Q: Are there varying degrees of exercise difficulty that pregnant women can participate in depending on the trimester they’re in?

 

RS: First and foremost, it’s important that all pregnant women check with their primary obstetric provider before starting any exercise routine. If they’re already physically active most days, great! If not, this is a good time to start. Begin slowly, build up gradually, and try to exercise at least 30 minutes per day.

During the first trimester, pregnant women should be able to continue their exercise routine as long as they’re having a normal, healthy pregnancy.  I encourage expecting moms to try a combination of aerobic, strength, and flexibility exercises.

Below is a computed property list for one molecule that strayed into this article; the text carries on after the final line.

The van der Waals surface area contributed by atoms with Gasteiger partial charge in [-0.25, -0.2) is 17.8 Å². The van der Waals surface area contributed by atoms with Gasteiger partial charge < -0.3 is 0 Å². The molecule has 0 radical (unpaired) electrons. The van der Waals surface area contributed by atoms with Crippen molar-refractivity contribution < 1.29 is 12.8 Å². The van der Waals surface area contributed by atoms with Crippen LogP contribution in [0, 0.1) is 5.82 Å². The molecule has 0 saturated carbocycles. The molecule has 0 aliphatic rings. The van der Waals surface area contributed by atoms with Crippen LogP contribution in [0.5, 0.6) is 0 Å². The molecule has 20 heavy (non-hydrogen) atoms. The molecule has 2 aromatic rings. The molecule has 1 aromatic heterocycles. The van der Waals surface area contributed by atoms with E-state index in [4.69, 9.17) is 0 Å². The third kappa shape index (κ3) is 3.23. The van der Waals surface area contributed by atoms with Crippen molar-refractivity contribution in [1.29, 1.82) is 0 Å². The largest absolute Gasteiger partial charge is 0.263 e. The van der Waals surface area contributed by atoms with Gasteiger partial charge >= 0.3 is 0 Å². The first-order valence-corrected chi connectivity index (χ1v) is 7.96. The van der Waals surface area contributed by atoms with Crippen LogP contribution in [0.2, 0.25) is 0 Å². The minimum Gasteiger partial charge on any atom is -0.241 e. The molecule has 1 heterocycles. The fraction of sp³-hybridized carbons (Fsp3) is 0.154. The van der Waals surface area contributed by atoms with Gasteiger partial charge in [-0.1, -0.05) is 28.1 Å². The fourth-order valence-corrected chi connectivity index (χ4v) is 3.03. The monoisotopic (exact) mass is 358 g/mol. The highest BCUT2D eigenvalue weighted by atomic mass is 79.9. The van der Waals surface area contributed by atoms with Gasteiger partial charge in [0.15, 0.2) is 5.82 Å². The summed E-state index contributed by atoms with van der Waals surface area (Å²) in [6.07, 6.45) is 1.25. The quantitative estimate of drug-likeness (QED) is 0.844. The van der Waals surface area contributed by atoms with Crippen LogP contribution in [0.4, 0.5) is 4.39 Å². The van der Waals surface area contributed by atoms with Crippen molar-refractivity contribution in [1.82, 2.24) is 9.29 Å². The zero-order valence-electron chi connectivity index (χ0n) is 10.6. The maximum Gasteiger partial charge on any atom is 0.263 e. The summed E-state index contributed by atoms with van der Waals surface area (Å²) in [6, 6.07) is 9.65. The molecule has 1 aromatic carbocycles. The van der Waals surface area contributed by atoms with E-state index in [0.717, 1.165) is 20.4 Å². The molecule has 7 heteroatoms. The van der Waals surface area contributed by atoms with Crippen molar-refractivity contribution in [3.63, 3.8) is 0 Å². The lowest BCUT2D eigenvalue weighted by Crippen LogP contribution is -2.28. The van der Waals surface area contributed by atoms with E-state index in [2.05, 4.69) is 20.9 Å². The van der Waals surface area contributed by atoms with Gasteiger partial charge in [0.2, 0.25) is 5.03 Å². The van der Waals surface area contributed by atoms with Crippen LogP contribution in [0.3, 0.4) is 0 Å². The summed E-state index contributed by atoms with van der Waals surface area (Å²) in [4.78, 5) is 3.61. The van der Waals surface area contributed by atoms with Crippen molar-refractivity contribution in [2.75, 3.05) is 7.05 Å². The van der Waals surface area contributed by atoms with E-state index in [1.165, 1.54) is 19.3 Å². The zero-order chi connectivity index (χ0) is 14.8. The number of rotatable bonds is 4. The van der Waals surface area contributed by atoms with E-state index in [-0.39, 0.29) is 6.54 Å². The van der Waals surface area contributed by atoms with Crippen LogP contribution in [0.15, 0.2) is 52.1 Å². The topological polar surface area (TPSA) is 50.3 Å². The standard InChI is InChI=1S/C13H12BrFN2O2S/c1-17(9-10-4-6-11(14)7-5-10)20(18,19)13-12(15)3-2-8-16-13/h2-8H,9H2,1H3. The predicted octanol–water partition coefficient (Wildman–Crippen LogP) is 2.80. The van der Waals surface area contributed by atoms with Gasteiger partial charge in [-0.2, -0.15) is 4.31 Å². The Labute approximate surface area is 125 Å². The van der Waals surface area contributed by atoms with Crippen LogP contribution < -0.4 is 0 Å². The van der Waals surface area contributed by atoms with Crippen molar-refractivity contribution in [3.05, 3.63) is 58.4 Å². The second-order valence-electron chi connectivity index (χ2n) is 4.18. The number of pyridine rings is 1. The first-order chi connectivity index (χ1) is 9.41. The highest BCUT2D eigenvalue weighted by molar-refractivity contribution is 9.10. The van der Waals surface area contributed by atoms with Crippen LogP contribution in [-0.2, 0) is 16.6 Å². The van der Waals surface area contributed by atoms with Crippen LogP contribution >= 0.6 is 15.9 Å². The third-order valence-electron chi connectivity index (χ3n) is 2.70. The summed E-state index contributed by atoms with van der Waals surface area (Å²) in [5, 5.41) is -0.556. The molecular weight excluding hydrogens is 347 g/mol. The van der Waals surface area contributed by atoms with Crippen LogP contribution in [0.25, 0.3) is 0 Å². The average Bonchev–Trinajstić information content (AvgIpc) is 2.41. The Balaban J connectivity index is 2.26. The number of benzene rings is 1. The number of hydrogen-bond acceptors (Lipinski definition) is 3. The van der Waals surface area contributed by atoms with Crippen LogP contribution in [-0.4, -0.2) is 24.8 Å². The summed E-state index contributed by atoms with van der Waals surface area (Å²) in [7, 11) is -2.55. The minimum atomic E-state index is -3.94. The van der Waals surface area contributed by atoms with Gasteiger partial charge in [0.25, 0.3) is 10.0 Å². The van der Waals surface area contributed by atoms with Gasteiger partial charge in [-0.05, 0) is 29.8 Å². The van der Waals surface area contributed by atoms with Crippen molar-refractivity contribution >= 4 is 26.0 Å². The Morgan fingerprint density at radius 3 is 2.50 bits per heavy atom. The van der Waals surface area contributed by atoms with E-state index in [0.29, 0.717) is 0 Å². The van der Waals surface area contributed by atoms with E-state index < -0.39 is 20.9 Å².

During the second and third trimester, most women will have to vary their routine slightly.

 

This article should not replace any exercise program or restrictions, any dietary supplements or restrictions, or any other medical recommendations from your primary care physician. Before starting any exercise program or diet (particularly when pregnant), make sure it is approved by your doctor.

Sources:

  1. “Safe Exercise During Pregnancy: Running, Weights, & More in Pictures.” WebMD, WebMD, www.webmd.com/baby/ss/slideshow-pregnancy-fitness-moves.
  2. Ibid
  3. “Can I Still Sleep on My Back While I’m Pregnant?” Parents, Parents, 18 Sept. 2015, www.parents.com/advice/pregnancy-birth/my-pregnant-body/can-i-still-sleep-on-my-back-while-im-pregnant/.
  4. “Safe Exercise During Pregnancy: Running, Weights, & More in Pictures.” WebMD, WebMD, www.webmd.com/baby/ss/slideshow-pregnancy-fitness-moves.
  5. BabyCenter Medical Advisory Board. “Great Pregnancy Exercise: Weight Training.”BabyCenter, 9 Mar. 2018, www.babycenter.com/0_great-pregnancy-exercise-weight-training_7878.bc.